Cable Operators

Costs of Waiting for the Cable Guy

11/07/2011 12:01 AM Eastern

When cable and telco technicians miss
an appointment window, customers don’t just get royally annoyed
— it makes them feel like they’re losing real income.

American consumers wait for service appointments from
cable, satellite, telco, utility or other providers for an average
of 4.3 hours, which is 2.5 hours longer than they expected, according
to a survey commissioned by TOA Technologies, a
provider of mobile workforce-management software.

In the U.S., the average individual cost of waiting is $243 per
year, according to the TOA survey. That amounts to a total cost
of $37.7 billion for the total time spent waiting for in-home services,
when applied to the entire American workforce. About
27% of those surveyed said they lost wages and 50% wasted a
sick day or vacation day to wait at home for a service or delivery.

Of course, if a service technician needs to perform work inside
a customer’s premises, there’s no way around the need for
a homeowner to be present. But TOA CEO Yuval Brisker said
on-time performance can go a long way toward making consumers
happier.

The TOA survey found that 70% of respondents said they
would recommend a company if an appointment was on time
— but that drops to 27% if a service technician is 15 minutes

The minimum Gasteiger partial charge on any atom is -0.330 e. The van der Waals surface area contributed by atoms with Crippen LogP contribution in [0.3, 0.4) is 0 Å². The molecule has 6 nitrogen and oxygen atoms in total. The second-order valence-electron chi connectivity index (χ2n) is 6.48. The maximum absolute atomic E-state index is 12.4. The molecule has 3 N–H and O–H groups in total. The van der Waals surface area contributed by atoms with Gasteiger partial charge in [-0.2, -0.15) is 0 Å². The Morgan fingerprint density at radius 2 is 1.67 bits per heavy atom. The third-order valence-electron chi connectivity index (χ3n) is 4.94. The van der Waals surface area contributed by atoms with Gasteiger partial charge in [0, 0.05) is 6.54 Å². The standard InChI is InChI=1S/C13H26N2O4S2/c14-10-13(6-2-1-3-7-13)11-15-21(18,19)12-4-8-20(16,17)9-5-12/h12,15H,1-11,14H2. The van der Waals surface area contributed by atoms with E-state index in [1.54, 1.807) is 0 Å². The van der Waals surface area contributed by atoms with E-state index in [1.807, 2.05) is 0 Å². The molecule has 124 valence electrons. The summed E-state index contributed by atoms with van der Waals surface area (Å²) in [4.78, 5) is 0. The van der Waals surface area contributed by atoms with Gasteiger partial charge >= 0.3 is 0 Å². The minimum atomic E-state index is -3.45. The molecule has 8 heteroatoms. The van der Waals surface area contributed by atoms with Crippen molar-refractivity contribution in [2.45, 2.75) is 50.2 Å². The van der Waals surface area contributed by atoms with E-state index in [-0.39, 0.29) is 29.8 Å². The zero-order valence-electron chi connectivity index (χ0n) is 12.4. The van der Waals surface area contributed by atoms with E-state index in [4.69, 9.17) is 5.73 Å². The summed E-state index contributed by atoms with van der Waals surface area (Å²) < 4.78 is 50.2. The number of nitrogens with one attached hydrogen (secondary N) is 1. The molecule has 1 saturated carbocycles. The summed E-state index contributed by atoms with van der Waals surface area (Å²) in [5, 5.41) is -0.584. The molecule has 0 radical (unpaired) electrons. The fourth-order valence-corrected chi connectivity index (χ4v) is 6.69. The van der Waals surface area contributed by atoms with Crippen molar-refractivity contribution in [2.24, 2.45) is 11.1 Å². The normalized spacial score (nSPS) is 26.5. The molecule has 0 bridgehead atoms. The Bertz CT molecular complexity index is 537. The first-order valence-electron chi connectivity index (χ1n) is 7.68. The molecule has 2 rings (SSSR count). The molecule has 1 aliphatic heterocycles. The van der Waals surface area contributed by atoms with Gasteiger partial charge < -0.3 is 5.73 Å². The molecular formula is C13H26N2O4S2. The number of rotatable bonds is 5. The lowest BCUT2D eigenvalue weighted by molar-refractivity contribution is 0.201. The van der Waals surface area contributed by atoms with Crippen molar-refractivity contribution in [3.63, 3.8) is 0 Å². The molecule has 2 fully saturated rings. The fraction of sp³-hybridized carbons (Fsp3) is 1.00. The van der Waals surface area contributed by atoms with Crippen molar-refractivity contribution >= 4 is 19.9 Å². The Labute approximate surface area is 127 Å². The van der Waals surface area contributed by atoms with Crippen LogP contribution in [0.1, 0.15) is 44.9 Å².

late.

The longer a technician is late, the more likely it becomes
that customers will start griping online: After waiting for one
hour, almost half of respondents
(49%) said they would have posted
a complaint to a social media platform.

“People are more vocal now,”
Brisker said. “They’re going on social
media to complain about their
service.”

TOA claims it has a solution
that directly addresses the issue of
missed service windows. The network-
based software dynamically
assigns a technician with the right
skill set and truck inventory to a
given job, based on location and
time parameters.

Major U.S. customers of TOA include
Cox Communications, Cablevision
Systems, Bright House
Networks, Suddenlink Communications
and Cincinnati Bell. Competitors in the workforce-management
area include Arris, CSG Systems and Ventyx.

The online survey was conducted Sept. 9-15 on behalf of
TOA by IBOPE Zogby. The firm interviewed 1,026 U.S. adults
who said they waited for at least one service or delivery appointment
in the previous 12 months. The margin of error is
3.2 percentage points.

October
November